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Greater Bird's-foot-trefoil      Lotus pedunculatus

A common native of damp grassland, marshes and fens. Flowers June to September. A tall-growing plant to 80cm, tallest in tall-herb fen communities. Flowers usually clear yellow but occasionally tinged with red; the calyx teeth are spreading in bud. The leaves have broad leaflets and stipules and usually have a scattering of longish, white hairs. The stems are hollow (usually solid in Common Bird's-foot Trefoil but see that species description above).

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Narrow-leaved Bird's-foot-trefoil      Lotus tenuis

Native. Fairly common on grassy river walls and banks close to the coast in Suffolk and in the lower Norfolk Broads but strangely absent from similar habitat on the Norfolk coast and around the Wash. Occasionally found inland on disturbed ground where introduced. Flowers June to August. A low-growing, patch-forming species. Flowers usually clear yellow, the upper two calyx teeth usually converging on each other. The leaves have three, very narrow leaflets and two, narrow, leaflet-like stipules.

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Lesser Trefoil      Trifolium dubium

Native. Very common throughout the region in all kinds of grassy places. Often introduced as a component of grass seed mixes. Flowers April to October. A low-growing annual, 10-25cm in height. Flowers are small, in tight heads, the standard petal lying flat and not standing upright. Leaflets are broad and clover-like. The seedheads develop as pendant clusters and do not inflate as they mature.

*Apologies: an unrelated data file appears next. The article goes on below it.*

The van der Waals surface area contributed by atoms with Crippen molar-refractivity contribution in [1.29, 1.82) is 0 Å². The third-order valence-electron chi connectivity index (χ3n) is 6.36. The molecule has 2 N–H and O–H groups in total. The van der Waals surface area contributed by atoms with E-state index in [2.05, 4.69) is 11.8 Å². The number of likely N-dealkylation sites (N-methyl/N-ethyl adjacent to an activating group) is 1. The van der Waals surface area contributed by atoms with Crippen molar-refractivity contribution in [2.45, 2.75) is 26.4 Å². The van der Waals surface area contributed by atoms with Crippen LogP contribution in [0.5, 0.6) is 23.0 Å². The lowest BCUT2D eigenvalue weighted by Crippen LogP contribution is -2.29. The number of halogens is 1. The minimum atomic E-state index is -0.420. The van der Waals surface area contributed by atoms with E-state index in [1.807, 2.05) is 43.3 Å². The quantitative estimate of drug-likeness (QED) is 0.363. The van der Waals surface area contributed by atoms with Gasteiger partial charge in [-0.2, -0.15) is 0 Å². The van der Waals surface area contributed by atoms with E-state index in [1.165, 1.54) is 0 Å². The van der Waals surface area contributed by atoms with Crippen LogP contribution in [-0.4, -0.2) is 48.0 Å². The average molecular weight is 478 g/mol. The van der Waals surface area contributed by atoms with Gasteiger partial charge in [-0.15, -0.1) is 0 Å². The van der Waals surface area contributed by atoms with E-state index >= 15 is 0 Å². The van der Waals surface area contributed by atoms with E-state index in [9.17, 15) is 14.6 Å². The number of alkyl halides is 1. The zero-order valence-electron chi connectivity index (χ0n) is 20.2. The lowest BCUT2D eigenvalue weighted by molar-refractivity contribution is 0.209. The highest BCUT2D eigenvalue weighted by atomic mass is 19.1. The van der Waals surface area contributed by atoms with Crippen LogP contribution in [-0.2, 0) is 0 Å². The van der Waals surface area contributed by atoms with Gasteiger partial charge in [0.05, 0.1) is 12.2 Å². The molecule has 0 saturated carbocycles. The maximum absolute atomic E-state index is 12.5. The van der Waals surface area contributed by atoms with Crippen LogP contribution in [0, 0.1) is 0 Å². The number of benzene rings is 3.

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Hop Trefoil      Trifolium campestre

Native. Widespread in many kinds of grassy places on drier soils; much less common in the Broads area and the Fens. Flowers April to October. A low-growing annual to 30cm in height. Flowers are small, in tight heads, the standard petal much enlarged like an upturned boat and soon inflating as the flowers mature. Leaves are clover-like with the middle of the three leaflets having a stalked base. The seedheads become straw-coloured as they ripen and somewhat resemble small hops.

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Large Trefoil      Trifolium aureum